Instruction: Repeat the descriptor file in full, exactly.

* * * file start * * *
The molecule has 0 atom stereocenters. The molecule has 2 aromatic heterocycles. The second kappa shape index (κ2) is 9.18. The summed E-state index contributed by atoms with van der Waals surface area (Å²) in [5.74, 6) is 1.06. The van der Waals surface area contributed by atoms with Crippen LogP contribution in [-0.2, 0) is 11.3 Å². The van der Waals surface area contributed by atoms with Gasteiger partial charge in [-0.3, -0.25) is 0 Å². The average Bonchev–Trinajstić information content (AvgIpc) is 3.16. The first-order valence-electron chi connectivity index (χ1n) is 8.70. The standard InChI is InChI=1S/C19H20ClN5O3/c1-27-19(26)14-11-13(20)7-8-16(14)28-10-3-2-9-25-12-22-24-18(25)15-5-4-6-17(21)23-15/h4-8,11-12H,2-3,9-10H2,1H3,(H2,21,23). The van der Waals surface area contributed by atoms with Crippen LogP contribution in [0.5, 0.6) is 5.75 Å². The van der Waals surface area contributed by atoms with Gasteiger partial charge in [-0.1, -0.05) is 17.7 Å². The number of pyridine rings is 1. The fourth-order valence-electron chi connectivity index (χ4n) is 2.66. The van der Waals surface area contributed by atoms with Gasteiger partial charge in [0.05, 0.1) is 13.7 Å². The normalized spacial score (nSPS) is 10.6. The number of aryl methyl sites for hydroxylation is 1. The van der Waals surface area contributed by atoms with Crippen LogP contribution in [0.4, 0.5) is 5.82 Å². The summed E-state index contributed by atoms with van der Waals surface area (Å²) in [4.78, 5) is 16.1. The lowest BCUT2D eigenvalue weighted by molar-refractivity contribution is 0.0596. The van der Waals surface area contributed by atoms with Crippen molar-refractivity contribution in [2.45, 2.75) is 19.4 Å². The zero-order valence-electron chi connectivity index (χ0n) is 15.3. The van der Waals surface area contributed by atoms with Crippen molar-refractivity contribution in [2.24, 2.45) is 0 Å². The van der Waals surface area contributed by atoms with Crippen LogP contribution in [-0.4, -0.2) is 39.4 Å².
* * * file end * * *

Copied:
The molecule has 0 atom stereocenters. The molecule has 2 aromatic heterocycles. The second kappa shape index (κ2) is 9.18. The summed E-state index contributed by atoms with van der Waals surface area (Å²) in [5.74, 6) is 1.06. The van der Waals surface area contributed by atoms with Crippen LogP contribution in [-0.2, 0) is 11.3 Å². The van der Waals surface area contributed by atoms with Gasteiger partial charge in [-0.3, -0.25) is 0 Å². The average Bonchev–Trinajstić information content (AvgIpc) is 3.16. The first-order valence-electron chi connectivity index (χ1n) is 8.70. The standard InChI is InChI=1S/C19H20ClN5O3/c1-27-19(26)14-11-13(20)7-8-16(14)28-10-3-2-9-25-12-22-24-18(25)15-5-4-6-17(21)23-15/h4-8,11-12H,2-3,9-10H2,1H3,(H2,21,23). The van der Waals surface area contributed by atoms with Crippen LogP contribution in [0.5, 0.6) is 5.75 Å². The van der Waals surface area contributed by atoms with Gasteiger partial charge in [-0.1, -0.05) is 17.7 Å². The number of pyridine rings is 1. The fourth-order valence-electron chi connectivity index (χ4n) is 2.66. The van der Waals surface area contributed by atoms with Gasteiger partial charge in [0.05, 0.1) is 13.7 Å². The normalized spacial score (nSPS) is 10.6. The number of aryl methyl sites for hydroxylation is 1. The van der Waals surface area contributed by atoms with Crippen LogP contribution in [0.4, 0.5) is 5.82 Å². The summed E-state index contributed by atoms with van der Waals surface area (Å²) in [4.78, 5) is 16.1. The lowest BCUT2D eigenvalue weighted by molar-refractivity contribution is 0.0596. The van der Waals surface area contributed by atoms with Crippen molar-refractivity contribution in [2.45, 2.75) is 19.4 Å². The zero-order valence-electron chi connectivity index (χ0n) is 15.3. The van der Waals surface area contributed by atoms with Crippen molar-refractivity contribution in [2.24, 2.45) is 0 Å². The van der Waals surface area contributed by atoms with Crippen LogP contribution in [-0.4, -0.2) is 39.4 Å².